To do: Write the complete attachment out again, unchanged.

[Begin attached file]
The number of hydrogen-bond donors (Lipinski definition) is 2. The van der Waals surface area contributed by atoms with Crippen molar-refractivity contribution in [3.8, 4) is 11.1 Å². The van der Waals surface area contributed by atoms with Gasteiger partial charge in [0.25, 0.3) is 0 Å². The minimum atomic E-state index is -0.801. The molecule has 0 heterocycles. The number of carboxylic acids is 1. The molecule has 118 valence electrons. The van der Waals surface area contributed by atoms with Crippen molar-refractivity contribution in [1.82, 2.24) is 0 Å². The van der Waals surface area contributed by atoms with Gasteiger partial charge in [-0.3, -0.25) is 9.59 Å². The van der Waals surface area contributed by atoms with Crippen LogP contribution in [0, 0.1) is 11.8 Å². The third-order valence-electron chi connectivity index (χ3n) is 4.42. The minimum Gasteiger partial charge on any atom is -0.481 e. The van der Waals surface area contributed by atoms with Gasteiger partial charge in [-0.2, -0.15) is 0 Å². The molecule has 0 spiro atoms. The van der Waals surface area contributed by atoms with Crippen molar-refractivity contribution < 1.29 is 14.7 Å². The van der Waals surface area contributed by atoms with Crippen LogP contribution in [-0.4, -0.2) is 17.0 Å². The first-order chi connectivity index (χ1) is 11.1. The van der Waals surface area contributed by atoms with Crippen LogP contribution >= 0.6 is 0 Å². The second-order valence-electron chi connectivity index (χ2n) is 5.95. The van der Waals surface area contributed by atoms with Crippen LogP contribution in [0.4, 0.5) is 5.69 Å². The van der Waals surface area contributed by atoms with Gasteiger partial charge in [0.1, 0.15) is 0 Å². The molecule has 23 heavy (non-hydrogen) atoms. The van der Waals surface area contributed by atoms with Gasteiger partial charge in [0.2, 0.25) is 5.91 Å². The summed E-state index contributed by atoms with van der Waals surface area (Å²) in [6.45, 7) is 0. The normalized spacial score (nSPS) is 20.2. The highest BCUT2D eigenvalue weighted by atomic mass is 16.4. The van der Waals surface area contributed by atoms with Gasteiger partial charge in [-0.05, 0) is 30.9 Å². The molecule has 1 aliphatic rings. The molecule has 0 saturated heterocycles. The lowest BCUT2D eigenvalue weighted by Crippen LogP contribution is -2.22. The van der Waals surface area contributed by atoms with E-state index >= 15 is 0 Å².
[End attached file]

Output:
The number of hydrogen-bond donors (Lipinski definition) is 2. The van der Waals surface area contributed by atoms with Crippen molar-refractivity contribution in [3.8, 4) is 11.1 Å². The van der Waals surface area contributed by atoms with Gasteiger partial charge in [0.25, 0.3) is 0 Å². The minimum atomic E-state index is -0.801. The molecule has 0 heterocycles. The number of carboxylic acids is 1. The molecule has 118 valence electrons. The van der Waals surface area contributed by atoms with Crippen molar-refractivity contribution in [1.82, 2.24) is 0 Å². The van der Waals surface area contributed by atoms with Gasteiger partial charge in [-0.3, -0.25) is 9.59 Å². The van der Waals surface area contributed by atoms with Crippen LogP contribution in [0, 0.1) is 11.8 Å². The third-order valence-electron chi connectivity index (χ3n) is 4.42. The minimum Gasteiger partial charge on any atom is -0.481 e. The van der Waals surface area contributed by atoms with Gasteiger partial charge in [-0.2, -0.15) is 0 Å². The molecule has 0 spiro atoms. The van der Waals surface area contributed by atoms with Crippen molar-refractivity contribution < 1.29 is 14.7 Å². The van der Waals surface area contributed by atoms with Crippen LogP contribution in [-0.4, -0.2) is 17.0 Å². The first-order chi connectivity index (χ1) is 11.1. The van der Waals surface area contributed by atoms with Crippen LogP contribution >= 0.6 is 0 Å². The second-order valence-electron chi connectivity index (χ2n) is 5.95. The van der Waals surface area contributed by atoms with Crippen LogP contribution in [0.4, 0.5) is 5.69 Å². The van der Waals surface area contributed by atoms with Gasteiger partial charge in [0.1, 0.15) is 0 Å². The molecule has 23 heavy (non-hydrogen) atoms. The van der Waals surface area contributed by atoms with Gasteiger partial charge in [0.2, 0.25) is 5.91 Å². The summed E-state index contributed by atoms with van der Waals surface area (Å²) in [6.45, 7) is 0. The normalized spacial score (nSPS) is 20.2. The highest BCUT2D eigenvalue weighted by atomic mass is 16.4. The van der Waals surface area contributed by atoms with Gasteiger partial charge in [-0.05, 0) is 30.9 Å². The molecule has 1 aliphatic rings. The molecule has 0 saturated heterocycles. The lowest BCUT2D eigenvalue weighted by Crippen LogP contribution is -2.22. The van der Waals surface area contributed by atoms with E-state index >= 15 is 0 Å².